Image Source: canberratimes

The new British Prime Minister stepped into office at a difficult time. The British economy and households were dealing with high inflation and slow economic growth. Both of these are direct results of Brexit in 2020 followed by the Covid19 Pandemic, the Dovish policy by the Bank of England, and the ongoing Russia-Ukraine war and related sanctions. 

Truss after being appointed rolled out a plan to reduce corporate tax cuts and to offer subsidies to combat high energy bills, by introducing a price cap limit on energy bills of households. The rationale behind this was that “Trickle-down Economics” will play its part. 

It wouldn’t take an economist to tell that this is a recipe for disaster. 

To understand this better, let’s learn some important concepts and terminologies going to be used. 

Pension Funds rely on LDI (Liability Driven Investment) strategies. The main goal of LDIs is to ensure pension funds have enough money to pay what they owe to retirees. The payouts are expected to be 30-40 years in the future. 

Before we proceed, the last 2 things to keep in mind are. Firstly, UK Pension Funds have more than £1 Trillion invested in them and secondly, Bond Yields and Bonds Prices are inversely proportional to each other. If the Yields go up, the prices come down, and vice versa. 

The way LDIs work is, that the fund managers would buy long-dated govt securities. Like anything else in the world of finance, no investment plan goes through with hedging (securing the risk) your investments. Funds purchase Complex-Derivatives Products with the bonds to mitigate the risks associated with bond yield fluctuations. They use the already purchased bonds as collateral to purchase Derivative Products. 

Now the actual story begins. Since the govt. announced that they are going to cut the corporate tax rate, which means less revenue, and provide more subsidies to people, which means more spending. They had to bridge this gap between revenue and expense. For it the govt. will raise money from the public by issuing more bonds in the market, more bonds in the market mean, more supply than demand which will push down the prices of bonds in the markets. Now we already know what happens when prices go down. The yields go up. Higher yields mean expensive money raising for the govt. and lower prices on bonds mean the Pension Funds that have pledged those bonds will now have to put more money on the table in to limit their losses on their “Derivatives Products”. Because no one in the plant has unlimited money in their banks, they started selling the Govt. Bonds to pay up for their “Margin Calls” (call from their insurers to pay for the loss on Derivatives Products).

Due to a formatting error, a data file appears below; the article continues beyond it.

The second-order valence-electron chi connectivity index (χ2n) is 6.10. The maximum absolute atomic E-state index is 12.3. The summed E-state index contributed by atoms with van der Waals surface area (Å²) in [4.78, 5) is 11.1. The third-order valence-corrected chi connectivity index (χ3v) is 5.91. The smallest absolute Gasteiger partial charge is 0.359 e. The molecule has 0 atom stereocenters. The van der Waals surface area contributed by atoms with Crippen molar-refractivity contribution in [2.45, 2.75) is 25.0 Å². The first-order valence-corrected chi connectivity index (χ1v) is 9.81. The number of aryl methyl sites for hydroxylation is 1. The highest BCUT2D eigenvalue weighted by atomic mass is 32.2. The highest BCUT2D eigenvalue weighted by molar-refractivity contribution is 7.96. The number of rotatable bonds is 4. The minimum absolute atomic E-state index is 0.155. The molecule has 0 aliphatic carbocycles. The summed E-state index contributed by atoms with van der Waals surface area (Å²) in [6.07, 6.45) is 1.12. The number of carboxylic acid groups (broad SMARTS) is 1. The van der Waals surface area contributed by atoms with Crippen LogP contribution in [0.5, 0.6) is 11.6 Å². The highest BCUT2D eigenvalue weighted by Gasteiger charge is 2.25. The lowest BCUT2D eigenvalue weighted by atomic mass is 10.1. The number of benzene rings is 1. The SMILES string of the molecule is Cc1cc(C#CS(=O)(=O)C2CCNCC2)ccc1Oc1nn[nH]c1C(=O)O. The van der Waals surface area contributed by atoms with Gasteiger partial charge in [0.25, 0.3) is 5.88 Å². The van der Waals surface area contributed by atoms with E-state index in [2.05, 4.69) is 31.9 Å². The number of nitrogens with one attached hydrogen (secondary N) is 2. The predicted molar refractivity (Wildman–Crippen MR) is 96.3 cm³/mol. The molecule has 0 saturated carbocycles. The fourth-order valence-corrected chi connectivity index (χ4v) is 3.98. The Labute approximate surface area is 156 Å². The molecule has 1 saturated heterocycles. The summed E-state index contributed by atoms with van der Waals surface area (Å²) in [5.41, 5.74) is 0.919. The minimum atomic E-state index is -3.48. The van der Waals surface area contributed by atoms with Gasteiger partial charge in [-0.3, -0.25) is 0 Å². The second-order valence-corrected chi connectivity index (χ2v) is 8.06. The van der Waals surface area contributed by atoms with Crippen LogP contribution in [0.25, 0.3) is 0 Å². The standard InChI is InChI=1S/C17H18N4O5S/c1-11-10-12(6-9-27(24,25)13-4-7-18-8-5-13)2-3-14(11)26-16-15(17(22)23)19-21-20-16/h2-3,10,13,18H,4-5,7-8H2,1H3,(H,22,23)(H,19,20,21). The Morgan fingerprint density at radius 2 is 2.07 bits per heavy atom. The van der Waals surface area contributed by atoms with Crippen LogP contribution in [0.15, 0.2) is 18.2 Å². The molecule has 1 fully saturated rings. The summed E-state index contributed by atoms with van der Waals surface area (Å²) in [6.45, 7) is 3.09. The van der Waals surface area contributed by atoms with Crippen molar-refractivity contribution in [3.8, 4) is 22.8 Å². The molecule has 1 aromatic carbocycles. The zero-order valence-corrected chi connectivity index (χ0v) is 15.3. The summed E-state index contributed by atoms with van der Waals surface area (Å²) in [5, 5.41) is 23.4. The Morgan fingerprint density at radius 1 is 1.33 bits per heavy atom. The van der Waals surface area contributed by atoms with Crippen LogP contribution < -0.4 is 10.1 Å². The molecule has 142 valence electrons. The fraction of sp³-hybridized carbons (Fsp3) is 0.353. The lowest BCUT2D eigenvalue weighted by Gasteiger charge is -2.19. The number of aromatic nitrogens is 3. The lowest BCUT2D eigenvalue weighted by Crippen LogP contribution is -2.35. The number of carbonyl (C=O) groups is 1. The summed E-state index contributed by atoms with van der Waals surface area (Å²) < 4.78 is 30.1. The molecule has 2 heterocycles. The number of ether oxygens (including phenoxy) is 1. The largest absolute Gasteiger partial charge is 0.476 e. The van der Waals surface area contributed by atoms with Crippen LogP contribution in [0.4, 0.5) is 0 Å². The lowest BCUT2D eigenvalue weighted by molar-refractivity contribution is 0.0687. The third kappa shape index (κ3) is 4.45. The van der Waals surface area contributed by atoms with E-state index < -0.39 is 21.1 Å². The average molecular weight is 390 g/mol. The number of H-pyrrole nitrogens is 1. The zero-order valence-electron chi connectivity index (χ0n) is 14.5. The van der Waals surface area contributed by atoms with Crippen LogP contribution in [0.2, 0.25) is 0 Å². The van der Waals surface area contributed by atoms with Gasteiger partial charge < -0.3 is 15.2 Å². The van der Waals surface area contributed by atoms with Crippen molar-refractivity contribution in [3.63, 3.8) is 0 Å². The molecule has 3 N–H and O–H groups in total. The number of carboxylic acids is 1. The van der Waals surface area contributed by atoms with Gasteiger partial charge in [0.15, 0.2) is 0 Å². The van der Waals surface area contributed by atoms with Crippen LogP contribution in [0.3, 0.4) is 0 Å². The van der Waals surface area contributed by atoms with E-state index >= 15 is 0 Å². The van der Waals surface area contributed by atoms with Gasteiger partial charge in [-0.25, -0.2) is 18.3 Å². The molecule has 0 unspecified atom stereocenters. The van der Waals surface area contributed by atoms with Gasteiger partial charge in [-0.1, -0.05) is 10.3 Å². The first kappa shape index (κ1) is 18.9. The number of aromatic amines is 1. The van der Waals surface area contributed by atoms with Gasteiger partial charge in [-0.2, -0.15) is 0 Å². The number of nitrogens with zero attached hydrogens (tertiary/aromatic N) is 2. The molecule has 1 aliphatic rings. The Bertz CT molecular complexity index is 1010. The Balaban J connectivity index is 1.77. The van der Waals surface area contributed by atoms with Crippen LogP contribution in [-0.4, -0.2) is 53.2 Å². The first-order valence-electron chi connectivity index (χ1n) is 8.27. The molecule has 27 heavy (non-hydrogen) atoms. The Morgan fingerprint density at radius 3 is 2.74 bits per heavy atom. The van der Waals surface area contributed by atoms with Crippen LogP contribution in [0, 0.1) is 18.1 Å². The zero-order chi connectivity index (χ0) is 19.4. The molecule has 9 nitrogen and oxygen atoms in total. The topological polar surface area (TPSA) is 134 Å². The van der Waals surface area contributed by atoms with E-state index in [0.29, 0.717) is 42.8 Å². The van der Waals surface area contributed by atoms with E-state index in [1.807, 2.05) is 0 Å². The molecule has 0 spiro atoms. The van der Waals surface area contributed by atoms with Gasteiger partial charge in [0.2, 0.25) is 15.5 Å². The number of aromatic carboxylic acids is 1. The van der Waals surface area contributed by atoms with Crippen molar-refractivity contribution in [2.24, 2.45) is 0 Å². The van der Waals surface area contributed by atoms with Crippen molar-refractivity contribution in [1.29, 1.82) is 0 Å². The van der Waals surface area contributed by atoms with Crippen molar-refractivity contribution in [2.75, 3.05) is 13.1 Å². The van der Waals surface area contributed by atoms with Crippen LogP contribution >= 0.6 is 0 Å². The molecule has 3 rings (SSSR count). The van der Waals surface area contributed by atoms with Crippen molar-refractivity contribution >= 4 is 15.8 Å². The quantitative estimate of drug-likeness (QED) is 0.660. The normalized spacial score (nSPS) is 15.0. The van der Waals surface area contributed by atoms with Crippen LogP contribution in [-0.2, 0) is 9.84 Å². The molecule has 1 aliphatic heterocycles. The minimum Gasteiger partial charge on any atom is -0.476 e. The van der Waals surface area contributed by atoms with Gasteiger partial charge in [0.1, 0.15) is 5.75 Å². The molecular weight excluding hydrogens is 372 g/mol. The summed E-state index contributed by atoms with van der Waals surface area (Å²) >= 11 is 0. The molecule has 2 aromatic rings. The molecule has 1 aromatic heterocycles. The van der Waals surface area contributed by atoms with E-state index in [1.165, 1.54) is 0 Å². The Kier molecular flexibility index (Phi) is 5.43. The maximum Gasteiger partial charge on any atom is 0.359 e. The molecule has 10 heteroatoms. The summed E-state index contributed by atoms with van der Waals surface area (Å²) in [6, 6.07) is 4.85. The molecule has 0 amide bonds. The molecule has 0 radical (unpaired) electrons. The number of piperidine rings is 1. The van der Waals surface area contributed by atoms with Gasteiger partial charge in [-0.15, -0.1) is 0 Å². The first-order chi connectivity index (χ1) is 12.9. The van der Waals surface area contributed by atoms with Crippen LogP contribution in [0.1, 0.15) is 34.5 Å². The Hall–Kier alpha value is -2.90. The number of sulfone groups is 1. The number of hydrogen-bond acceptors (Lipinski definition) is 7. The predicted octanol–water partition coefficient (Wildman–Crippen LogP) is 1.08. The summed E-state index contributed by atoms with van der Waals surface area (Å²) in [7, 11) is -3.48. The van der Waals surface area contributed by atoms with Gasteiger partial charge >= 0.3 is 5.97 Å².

The markets were in free fall because the Govt., the Bank of England, and British Pension Funds were selling Gilts (UK Govt. Bonds)

Govt was selling bonds to raise money to help offset its tax cuts and other stimulus efforts. The central bank was selling bonds to suck the liquidity out of circulation to tackle high inflation and Pension Funds were selling the bonds to get cash to cover the investment loans they had taken out. The UK also has something called the “Pension Protection Fund” for such scenarios but the “Margin Calls” were so huge that even the pension protection fund was unable to pay this without dumping assets.

Eventually, the BoE had to step in with emergency bond buyback measures worth £65 billion (initially) to stop this self-reinforcing spiral and widespread financial instability.

The final blow to her political downfall came from her Home Secretary Suella Braverman’s racist remarks that jeopardized the desperately needed India-UK Free Trade Agreement.

With the economy in the doldrums and no EU available to help, the Finance Minister & Home Secretary forcefully resigning, panic set in the financial system that not only did her administration has a poor understanding of the market but also that she has no grip over the political arena.

Truss lost the trust of the system and was tossed out of 10 Downing Street.


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